The initial task is to document the experience through: observation, writing, photographs, drawings, maps, etc. Although the site might be distinctive, more often than not, it is only made special through the developed narrative.
A series of readings provides the student with an historical context for walking and analyzing the city. They are introduced to Walter Benjamin’s flâneur, defined as an aimless drifter, moving about the city without an objective, consciously observing—reading the city. The Dadaists organized walks to places with no reason to exist. They avoided locations that were picturesque, historical or held sentimental value.7
The students analyze the site within the context of Houston and the urban environment. That the pedestrian is often a marginal figure in this context, and that many rarely walk anywhere beyond the nearing parking lot, gives extra weight to the assignment. Developing a critical perspective is nearly unavoidable. Since a part of the project is to develop a written narrative, the following quote is meant to inspire not only a unique view of the city, but also a consideration of how language shapes that view. In Ephemeral City: Cite Looks at Houston, the editors write, “In Houston, the idea of the city as an organic, historic, genius loci is hidden away in the cracks and grooves and margins and in things discovered by looking at a smaller and larger scale than ordinary. Behind the corporate city reaching for seamless resemblance there are still lazy bayous harboring mysteries as they move in a different time frame from the mechanical pulse of the city of our creation. There are still distinct chunks of the city’s old patchwork quilt that reflect places without names or maps. There is a city of profit-making beyond civic control. There is a city of mobility—always restless, always on the move, slipstreaming through space in pursuit of a million individual dreams and destinations.…its existence is formed in a series of conjunctive episodes that hold onto their relationships for relatively brief periods. In the ephemeral city, time conspires to fashion a sense of place.” 8
Through artifacts, evidence, and research, the students construct a narrative of place. For the final project results, they create and package a series of related statements about the site. Through a process of assessment and redefinition of form and idea, all the parts of the series are brought together to present a specific narrative about the site. The three main parts of the project are all packaged together: Documentation, Description and Evidence.
Documentation: Photographs of the location serve as a form of documentation. Though the process of selection, editing and cropping to create a series of four “postcards”, students realize the choice of representation—the orchestration of how the audience reads and understands the space. Consider the goal of the typical tourist postcard and how the location is photographed and presented. What does it mean to document—to captures a moment, a location, cropped and edited from the entirety of the situation? Although the format is a postcard, the goal of the imagery is to support the overall narrative, which may differ significantly from a tourist postcard.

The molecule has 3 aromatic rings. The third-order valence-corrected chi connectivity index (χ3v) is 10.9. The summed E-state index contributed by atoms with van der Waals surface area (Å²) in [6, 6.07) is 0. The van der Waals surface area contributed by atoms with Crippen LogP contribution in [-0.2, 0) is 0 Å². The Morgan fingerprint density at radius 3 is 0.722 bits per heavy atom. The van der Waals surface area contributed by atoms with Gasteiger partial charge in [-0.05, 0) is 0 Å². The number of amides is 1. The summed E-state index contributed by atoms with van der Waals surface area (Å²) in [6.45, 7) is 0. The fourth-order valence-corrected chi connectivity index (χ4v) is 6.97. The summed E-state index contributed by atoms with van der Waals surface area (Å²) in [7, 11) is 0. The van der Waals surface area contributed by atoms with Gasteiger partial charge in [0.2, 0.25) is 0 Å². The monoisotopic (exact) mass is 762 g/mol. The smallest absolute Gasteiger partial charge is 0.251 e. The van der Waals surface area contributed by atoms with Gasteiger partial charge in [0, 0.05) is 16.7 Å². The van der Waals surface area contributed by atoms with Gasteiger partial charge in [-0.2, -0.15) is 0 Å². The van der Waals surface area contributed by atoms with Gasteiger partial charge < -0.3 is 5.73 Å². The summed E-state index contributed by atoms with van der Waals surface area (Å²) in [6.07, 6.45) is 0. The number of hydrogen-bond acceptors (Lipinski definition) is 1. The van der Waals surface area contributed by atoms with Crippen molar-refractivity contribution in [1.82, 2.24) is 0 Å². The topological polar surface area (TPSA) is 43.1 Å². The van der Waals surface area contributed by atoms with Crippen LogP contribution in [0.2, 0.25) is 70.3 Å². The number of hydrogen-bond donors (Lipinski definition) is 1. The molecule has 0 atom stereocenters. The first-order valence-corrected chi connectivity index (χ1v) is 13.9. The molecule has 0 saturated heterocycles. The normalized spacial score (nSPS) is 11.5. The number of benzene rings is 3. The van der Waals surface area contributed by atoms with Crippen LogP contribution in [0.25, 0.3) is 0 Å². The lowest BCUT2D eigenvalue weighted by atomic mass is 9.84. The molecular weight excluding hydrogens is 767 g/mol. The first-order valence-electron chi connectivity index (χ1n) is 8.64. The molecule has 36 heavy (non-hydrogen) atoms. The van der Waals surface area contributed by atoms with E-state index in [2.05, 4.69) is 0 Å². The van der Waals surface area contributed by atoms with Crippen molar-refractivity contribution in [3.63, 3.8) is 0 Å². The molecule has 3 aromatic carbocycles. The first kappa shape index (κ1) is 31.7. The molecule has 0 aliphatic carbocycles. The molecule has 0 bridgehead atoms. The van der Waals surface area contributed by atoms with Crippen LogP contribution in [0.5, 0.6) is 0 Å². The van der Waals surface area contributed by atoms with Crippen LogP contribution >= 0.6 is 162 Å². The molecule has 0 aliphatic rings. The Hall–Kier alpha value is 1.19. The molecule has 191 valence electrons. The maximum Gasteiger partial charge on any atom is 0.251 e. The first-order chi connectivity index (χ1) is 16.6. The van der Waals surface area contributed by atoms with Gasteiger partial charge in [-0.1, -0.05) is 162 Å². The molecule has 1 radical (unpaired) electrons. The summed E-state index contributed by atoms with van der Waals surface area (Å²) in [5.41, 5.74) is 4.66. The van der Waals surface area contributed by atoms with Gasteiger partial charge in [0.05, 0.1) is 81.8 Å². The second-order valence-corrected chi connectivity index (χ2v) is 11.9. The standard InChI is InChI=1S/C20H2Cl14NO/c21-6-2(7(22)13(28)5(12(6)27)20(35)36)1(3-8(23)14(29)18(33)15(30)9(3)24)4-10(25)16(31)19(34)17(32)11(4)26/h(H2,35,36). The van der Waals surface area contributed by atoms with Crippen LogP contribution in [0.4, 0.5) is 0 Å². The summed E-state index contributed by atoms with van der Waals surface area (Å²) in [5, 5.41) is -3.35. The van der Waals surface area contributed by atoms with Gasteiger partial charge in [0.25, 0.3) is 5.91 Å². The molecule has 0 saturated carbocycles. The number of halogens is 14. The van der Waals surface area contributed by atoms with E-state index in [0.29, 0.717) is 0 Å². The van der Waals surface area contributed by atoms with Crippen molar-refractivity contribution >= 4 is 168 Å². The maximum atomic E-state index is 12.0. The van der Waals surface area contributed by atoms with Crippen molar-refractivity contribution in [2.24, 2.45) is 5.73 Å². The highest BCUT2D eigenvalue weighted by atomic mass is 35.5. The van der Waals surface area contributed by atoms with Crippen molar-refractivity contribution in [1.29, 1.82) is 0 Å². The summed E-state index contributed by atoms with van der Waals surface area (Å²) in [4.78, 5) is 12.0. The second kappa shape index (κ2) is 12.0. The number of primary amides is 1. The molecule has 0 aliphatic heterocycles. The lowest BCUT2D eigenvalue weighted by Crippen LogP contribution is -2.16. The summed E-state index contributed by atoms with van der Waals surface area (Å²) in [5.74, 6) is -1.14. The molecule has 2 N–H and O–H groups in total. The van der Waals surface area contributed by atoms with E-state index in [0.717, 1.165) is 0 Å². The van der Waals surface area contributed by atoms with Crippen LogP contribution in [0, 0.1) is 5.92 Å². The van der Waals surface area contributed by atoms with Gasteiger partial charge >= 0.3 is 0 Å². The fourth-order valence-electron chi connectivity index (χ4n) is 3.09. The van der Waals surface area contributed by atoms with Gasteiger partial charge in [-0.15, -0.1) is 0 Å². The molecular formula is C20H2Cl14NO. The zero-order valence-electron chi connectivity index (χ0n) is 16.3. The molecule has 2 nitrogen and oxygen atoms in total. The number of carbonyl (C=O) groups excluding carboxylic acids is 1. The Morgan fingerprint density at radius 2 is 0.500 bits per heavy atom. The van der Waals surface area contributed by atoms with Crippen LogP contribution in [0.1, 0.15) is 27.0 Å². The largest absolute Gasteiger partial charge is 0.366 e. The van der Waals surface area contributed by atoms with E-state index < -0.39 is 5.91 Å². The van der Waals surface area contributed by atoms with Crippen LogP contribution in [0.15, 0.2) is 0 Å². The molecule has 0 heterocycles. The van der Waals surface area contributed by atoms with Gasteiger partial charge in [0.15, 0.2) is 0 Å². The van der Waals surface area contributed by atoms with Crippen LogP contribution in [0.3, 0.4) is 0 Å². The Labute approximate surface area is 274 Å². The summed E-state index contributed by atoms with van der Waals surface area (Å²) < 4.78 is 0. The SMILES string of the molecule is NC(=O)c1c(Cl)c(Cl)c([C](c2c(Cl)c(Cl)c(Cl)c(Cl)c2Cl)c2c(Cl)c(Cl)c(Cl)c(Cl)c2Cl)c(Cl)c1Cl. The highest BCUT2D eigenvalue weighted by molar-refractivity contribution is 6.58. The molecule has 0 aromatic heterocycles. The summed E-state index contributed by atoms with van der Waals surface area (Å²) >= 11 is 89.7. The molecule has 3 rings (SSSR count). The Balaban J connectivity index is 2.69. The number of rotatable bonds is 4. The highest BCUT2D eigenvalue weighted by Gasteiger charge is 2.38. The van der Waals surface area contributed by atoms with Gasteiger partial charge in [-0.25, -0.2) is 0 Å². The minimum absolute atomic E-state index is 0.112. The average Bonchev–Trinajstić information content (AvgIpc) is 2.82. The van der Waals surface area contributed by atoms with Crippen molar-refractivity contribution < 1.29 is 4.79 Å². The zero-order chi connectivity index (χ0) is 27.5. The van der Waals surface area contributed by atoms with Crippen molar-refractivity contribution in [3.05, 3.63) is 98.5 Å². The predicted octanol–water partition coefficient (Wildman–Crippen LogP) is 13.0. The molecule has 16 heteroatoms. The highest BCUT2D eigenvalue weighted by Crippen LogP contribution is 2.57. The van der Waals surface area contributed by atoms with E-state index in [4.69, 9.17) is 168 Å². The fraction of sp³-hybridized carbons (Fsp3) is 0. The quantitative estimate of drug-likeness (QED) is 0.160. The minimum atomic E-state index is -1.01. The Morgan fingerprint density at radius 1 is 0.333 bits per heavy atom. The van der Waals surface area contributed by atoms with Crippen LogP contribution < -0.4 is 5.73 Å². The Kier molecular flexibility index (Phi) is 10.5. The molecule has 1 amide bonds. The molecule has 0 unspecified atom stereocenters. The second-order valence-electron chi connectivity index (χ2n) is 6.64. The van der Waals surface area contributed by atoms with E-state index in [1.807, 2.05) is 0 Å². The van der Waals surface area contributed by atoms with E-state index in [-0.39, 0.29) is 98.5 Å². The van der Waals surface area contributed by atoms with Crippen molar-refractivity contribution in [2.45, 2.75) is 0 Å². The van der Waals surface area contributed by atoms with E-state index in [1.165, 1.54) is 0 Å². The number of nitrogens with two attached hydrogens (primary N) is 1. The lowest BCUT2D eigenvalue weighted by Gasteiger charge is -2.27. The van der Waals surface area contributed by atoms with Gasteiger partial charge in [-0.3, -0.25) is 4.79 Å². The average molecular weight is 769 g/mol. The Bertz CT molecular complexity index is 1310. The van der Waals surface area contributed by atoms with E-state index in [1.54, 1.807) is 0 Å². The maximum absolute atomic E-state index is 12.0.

Description: The accordion fold booklet presents a written/typographic interpretation of the site, told in a few words or phrases. The booklet summarizes the main concept derived from the site. History, observation, interviews, research, imagination, or fiction may inform the text. Knowledge and research alter the language used to describe the place.
Collection | Evidence: Physical evidence or artifacts are collected from the site when possible. Evidence may be collected through implication or objects may be fabricated, repurposed, and/ or purchased to support the story and overall aesthetics. All the components are packaged into a cohesive containment system.
Project 3: The Dérive (Walkable Cities)
With a growing knowledge of the history and theories of walking, Project 3: The Dérive offers the students a chance to define a pedestrian encounter. The art movements provide alternative ways to consider the city: the Surrealists’ Deambulations—journeys without aim or destination in which we enter a dream world “as a form of automatic writing in real space; getting lost, disoriented, a call to experience the sensation of everyday wonder. The Situationists’ dérives, described as “a mode of experimental behavior linked to the conditions of urban society; a technique of transient passages through various ambiances.” The SI’s replace the dream city with a playful, spontaneous city that encourages breaking rules and inventing your own activities free from socio-cultural restrictions, to design aesthetic and revolutionary actions that undermine or elude social control.” 9 Their psychogeographical dérives were meant to strip the city naked, to develop a place of play, a place to awaken desires. To develop pleasure zones rather than work zones—a space for collective living and alternative behaviors.
For the project, teams of students work together to conduct a dérive, a site-based experience. Each team selected the location, agenda, nature and format of the walk. Along with designing the journey, they design additional artifact(s) used to alter, supplement, or enhance the experience.
Teams were responsible for creating a participatory venture in which their classmates performed some level of analysis, documentation, observation, process, and/or dialogue. Beyond the actual experience, the final results included physical representation. This could take on many forms. Teams might provide their classmates with kits of note taking devices, collection containers, video or sound equipment. Data collections might be assembled and organized into a final result. Classmates could be assigned design and fabrication projects based on the excursion.
Project 4: Spatial Alterations
“Space appears as an active, pulsating subject, an autonomous producer of affections and relations. It is a living organism with its own character, a counterpart with shifting moods, with which it is possible to establish a relationship of mutual exchange”. (Carreri 82) 10